Caterpillar reported record second-quarter profit on strong demand for its equipment from the oil, gas, and mining sector while raising its full-year outlook for a second straight quarter despite rising costs due to tariffs.
The heavy equipment maker said Monday that demand for oil, gas, and mining machines is so strong that it was taking orders for delivery well into 2019. At the end of the second quarter, its order backlog was $17.7 billion, up about $200 million from the first quarter.
“A strong global economy … is helping manufacturers like Caterpillar book more orders and deliver higher profits despite growing cost pressures,” Reuters noted.
For the latest quarter, Caterpillar earned an adjusted $2.97 per share — nearly double from a year ago — on revenue of $14.01 billion, beating analysts’ estimates for earnings of $2.73 per share and revenue of $13.89 billion.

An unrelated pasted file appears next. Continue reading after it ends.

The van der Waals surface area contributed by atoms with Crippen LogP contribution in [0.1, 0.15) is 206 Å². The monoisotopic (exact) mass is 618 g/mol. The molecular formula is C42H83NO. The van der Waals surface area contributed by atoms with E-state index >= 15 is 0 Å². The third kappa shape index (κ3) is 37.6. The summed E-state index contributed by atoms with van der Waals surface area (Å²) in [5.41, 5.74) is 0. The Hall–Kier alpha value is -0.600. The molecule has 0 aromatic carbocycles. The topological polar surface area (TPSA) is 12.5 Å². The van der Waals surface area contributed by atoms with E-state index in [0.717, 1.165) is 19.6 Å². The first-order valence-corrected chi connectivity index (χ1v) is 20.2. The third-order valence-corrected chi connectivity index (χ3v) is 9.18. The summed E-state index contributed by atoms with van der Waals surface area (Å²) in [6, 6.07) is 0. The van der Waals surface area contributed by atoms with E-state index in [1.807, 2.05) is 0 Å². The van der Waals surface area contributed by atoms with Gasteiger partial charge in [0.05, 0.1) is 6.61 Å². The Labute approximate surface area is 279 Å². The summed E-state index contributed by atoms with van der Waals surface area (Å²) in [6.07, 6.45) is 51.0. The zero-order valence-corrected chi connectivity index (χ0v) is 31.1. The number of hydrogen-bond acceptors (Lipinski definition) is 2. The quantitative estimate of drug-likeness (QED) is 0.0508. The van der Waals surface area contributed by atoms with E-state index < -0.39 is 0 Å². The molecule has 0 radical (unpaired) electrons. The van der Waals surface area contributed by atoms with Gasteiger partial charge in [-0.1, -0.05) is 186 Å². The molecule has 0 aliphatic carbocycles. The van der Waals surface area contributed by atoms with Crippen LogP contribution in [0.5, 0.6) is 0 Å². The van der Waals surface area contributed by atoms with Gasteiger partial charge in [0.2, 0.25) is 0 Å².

The Asia-Pacific region accounted for nearly a quarter of company revenues, with equipment sales up 39% from a year ago, helped by increased construction activity and infrastructure investment in China. In North America, robust oil prices are supporting demand for well-servicing and gas compression applications.
“Our business in China continues to be strong. We haven’t seen an impact of the trade tension on our business,” CEO Jim Umpleby said in an earnings call with investors.
Caterpillar said tariffs could inflate material costs in the second half of the year by up to $200 million and it also expects supply chain challenges to continue to pressure freight costs. But the cost increases are being offset by price increases and through cost discipline.
For the full year, the company now forecasts adjusted profit per share in a range of $11 to $12, compared with $10.25 to $11.25 projected earlier.
“Based on outstanding results in the first half of the year and continued strength in many of our end markets, Caterpillar is again raising our profit outlook for 2018. We remain focused on operational excellence, cost discipline and investing for long-term profitable growth,” Umpleby said in a news release.